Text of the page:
AMD Ryzen wants to conquer the world, one server at a time

The inside of a server
(Image credit: Giga Computing)

AMD Ryzen-based web hosting services are now commonplace, so it is perhaps not too surprising therefore that given ECC support and high core count, another manufacturer has decided to go all in and launched entry-level Ryzen servers. 

Giga Computing, a subsidiary of popular motherboard manufacturer Gigabyte, unleashed four of these new servers, all in 1U format with one shorter version for edge computing.

Of the quartet, the R133-C11 is the one which is most appealing because it can handle up to eight SATA drives (a mix of 2.5-inch and 3.5-inch ones) and has four LAN ports (two 10GbE and two 1GbE). It can accommodate Ryzen “Zen 4” CPUs with a TDP of up to 170W which includes the top of the range AMD Ryzen 9 7950X with its 16-cores, 32-threads and integrated graphics.

Power up

There’s a bunch of Xeon server processors with 16 cores, including four launched in this quarter (excluding the W series for workstation). But none can match the 7950X’s base clock speed (4.5GHz), L3 cache (64MB) or price (less than $600). Where Intel still has the upper hand is on RAM support (up to 4TB), dual-CPU support and a bunch of Intel-only features.

Gigabyte sees the Ryzen 7000 series as being used in workspaces, telecommunications cabinets and dedicated hosting scenarios. Since it is a server, it has a baseboard management controller (BMC) for remote monitoring and management (RMM)/Intelligent Platform Management Interface (IPMI) plus redundant 800W PSUs and Gigabyte’s full stack of server management software.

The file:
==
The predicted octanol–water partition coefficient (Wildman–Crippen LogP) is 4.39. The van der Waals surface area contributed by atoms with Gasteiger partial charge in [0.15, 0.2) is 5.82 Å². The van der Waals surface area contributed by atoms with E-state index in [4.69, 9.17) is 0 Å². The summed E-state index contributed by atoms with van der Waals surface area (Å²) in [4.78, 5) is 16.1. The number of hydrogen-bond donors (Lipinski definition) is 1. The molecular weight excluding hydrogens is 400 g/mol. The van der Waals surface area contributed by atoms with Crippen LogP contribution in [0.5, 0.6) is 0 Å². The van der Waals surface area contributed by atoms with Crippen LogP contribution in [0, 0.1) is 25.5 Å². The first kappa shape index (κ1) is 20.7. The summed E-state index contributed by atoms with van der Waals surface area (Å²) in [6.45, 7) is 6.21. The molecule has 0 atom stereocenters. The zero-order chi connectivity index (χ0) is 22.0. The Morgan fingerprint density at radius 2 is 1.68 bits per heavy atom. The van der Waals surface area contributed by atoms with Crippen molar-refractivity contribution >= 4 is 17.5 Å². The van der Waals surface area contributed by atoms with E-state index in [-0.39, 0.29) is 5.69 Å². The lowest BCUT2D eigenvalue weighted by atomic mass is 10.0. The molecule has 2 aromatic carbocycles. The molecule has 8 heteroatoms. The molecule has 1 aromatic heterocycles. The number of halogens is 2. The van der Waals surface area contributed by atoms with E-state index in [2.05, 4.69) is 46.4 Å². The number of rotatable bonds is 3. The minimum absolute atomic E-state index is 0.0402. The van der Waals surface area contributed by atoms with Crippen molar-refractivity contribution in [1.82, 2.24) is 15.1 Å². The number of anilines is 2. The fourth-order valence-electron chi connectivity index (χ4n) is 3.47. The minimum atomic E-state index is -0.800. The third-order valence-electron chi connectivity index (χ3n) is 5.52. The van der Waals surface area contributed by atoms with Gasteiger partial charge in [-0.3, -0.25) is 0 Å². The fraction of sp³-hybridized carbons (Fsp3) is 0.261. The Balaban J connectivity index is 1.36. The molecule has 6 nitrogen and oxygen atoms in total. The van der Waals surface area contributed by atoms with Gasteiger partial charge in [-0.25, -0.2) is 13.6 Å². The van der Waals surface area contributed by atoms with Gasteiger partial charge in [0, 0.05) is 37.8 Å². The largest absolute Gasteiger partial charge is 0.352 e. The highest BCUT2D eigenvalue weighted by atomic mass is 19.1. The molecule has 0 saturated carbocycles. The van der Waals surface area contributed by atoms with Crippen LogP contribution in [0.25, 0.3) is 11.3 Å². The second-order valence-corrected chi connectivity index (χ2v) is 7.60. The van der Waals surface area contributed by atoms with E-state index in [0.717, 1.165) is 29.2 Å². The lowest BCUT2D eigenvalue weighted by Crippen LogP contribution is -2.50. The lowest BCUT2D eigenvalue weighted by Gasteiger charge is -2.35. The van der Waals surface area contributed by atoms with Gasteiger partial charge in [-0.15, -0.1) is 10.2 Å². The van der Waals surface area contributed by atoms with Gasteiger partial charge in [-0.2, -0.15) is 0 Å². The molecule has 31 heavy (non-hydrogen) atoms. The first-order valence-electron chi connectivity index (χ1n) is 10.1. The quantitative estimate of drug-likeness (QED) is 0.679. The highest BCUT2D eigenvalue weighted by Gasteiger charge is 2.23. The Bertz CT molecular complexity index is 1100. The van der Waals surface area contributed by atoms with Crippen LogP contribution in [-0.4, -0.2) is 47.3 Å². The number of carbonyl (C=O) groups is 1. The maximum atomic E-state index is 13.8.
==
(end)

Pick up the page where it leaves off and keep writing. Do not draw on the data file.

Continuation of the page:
It has two PCIe slots, one a Gen5 x16 and the other Gen4 x4, plus one M.2 slot (PCIe 4.0) for a compatible SSD. Other than the three USB ports, Gigabyte saw fit to use a miniDP video connector, which puzzles us to say the least. HDMI would have been a much better option here as it is a more widely accepted connector and you can always use a spare TV as a backup monitor.

Ryzen to rule the roost?

I already explained why I believe AMD should let go of the Threadripper brand completely and perhaps rename it to Ryzen Pro instead. Consumer-grade Ryzen processors are powerful enough now to take on new, professional, use cases thanks to ECC support, higher core count, clock speeds and wider availability.

AMD has a couple of 16-core EPYC processors but their support for much larger memory (12 slots), more PCIe lanes and two CPUs make them fit for different workloads that Ryzen SKUs simply can’t touch.

I expect other manufacturers to follow suit and launch more Ryzen-based server and workstation products in the coming months. Asrock is another manufacturer that has seen a gap in the market and launched several  products over the past two years.

Oh and do remember that there’s another chip, the Ryzen 9 7950X3D which can be plugged into these servers with a whopping 128MB of L3 cache thanks to its 3D V-cache technology. Some latency sensitive, specialist applications e.g. CFD and mechanical simulations like Ansys CFX, Fluent or Mechanical could see a significant performance bump on a budget. 

Desire Athow
Managing Editor, TechRadar Pro

Désiré has been musing and writing about technology during a career spanning four decades. He dabbled in website builders and web hosting when DHTML and frames were in vogue and started narrating about the impact of technology on society just before the start of the Y2K hysteria at the turn of the last millennium.